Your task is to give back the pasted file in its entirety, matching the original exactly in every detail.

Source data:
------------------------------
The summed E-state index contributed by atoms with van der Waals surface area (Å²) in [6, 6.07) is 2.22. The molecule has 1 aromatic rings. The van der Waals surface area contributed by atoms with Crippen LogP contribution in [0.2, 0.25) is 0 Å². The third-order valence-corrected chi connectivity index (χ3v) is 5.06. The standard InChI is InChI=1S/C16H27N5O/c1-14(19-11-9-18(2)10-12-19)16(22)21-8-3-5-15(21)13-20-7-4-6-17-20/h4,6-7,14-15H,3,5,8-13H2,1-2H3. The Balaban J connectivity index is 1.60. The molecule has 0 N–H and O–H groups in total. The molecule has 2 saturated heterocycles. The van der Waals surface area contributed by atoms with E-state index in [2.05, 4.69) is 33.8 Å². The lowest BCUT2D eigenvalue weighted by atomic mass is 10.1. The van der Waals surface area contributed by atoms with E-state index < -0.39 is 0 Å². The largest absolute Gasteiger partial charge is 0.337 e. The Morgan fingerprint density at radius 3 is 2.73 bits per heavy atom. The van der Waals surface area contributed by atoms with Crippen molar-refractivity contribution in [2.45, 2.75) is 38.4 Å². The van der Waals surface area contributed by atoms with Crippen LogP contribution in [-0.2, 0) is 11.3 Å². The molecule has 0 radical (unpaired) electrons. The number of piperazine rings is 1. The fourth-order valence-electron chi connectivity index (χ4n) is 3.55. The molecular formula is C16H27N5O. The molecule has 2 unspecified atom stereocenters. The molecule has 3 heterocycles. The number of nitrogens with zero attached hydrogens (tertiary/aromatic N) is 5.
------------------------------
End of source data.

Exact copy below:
The summed E-state index contributed by atoms with van der Waals surface area (Å²) in [6, 6.07) is 2.22. The molecule has 1 aromatic rings. The van der Waals surface area contributed by atoms with Crippen LogP contribution in [0.2, 0.25) is 0 Å². The third-order valence-corrected chi connectivity index (χ3v) is 5.06. The standard InChI is InChI=1S/C16H27N5O/c1-14(19-11-9-18(2)10-12-19)16(22)21-8-3-5-15(21)13-20-7-4-6-17-20/h4,6-7,14-15H,3,5,8-13H2,1-2H3. The Balaban J connectivity index is 1.60. The molecule has 0 N–H and O–H groups in total. The molecule has 2 saturated heterocycles. The van der Waals surface area contributed by atoms with E-state index in [2.05, 4.69) is 33.8 Å². The lowest BCUT2D eigenvalue weighted by atomic mass is 10.1. The van der Waals surface area contributed by atoms with E-state index < -0.39 is 0 Å². The largest absolute Gasteiger partial charge is 0.337 e. The Morgan fingerprint density at radius 3 is 2.73 bits per heavy atom. The van der Waals surface area contributed by atoms with Crippen molar-refractivity contribution in [2.45, 2.75) is 38.4 Å². The van der Waals surface area contributed by atoms with Crippen LogP contribution in [-0.2, 0) is 11.3 Å². The molecule has 0 radical (unpaired) electrons. The number of piperazine rings is 1. The fourth-order valence-electron chi connectivity index (χ4n) is 3.55. The molecular formula is C16H27N5O. The molecule has 2 unspecified atom stereocenters. The molecule has 3 heterocycles. The number of nitrogens with zero attached hydrogens (tertiary/aromatic N) is 5.